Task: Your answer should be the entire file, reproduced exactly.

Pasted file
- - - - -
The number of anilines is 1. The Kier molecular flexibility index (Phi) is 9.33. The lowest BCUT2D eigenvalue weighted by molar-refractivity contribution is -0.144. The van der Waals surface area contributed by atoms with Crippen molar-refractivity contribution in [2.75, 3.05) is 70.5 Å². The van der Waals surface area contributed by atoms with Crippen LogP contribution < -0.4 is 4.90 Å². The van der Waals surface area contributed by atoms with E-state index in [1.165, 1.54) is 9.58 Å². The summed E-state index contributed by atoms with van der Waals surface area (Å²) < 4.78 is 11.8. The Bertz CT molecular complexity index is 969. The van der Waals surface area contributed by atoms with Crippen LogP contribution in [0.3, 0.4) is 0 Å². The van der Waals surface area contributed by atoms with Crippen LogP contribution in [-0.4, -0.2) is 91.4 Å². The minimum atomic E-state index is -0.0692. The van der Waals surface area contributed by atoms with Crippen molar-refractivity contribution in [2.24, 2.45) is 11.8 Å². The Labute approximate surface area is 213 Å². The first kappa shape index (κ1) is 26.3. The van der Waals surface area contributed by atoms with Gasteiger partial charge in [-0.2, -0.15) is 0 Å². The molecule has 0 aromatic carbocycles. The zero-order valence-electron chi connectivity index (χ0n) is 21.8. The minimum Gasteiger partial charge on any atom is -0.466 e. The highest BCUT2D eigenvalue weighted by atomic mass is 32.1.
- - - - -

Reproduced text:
The number of anilines is 1. The Kier molecular flexibility index (Phi) is 9.33. The lowest BCUT2D eigenvalue weighted by molar-refractivity contribution is -0.144. The van der Waals surface area contributed by atoms with Crippen molar-refractivity contribution in [2.75, 3.05) is 70.5 Å². The van der Waals surface area contributed by atoms with Crippen LogP contribution < -0.4 is 4.90 Å². The van der Waals surface area contributed by atoms with E-state index in [1.165, 1.54) is 9.58 Å². The summed E-state index contributed by atoms with van der Waals surface area (Å²) < 4.78 is 11.8. The Bertz CT molecular complexity index is 969. The van der Waals surface area contributed by atoms with Crippen LogP contribution in [0.3, 0.4) is 0 Å². The van der Waals surface area contributed by atoms with Crippen LogP contribution in [-0.4, -0.2) is 91.4 Å². The minimum atomic E-state index is -0.0692. The van der Waals surface area contributed by atoms with Crippen molar-refractivity contribution in [2.24, 2.45) is 11.8 Å². The Labute approximate surface area is 213 Å². The first kappa shape index (κ1) is 26.3. The van der Waals surface area contributed by atoms with Gasteiger partial charge in [-0.2, -0.15) is 0 Å². The molecule has 0 aromatic carbocycles. The zero-order valence-electron chi connectivity index (χ0n) is 21.8. The minimum Gasteiger partial charge on any atom is -0.466 e. The highest BCUT2D eigenvalue weighted by atomic mass is 32.1.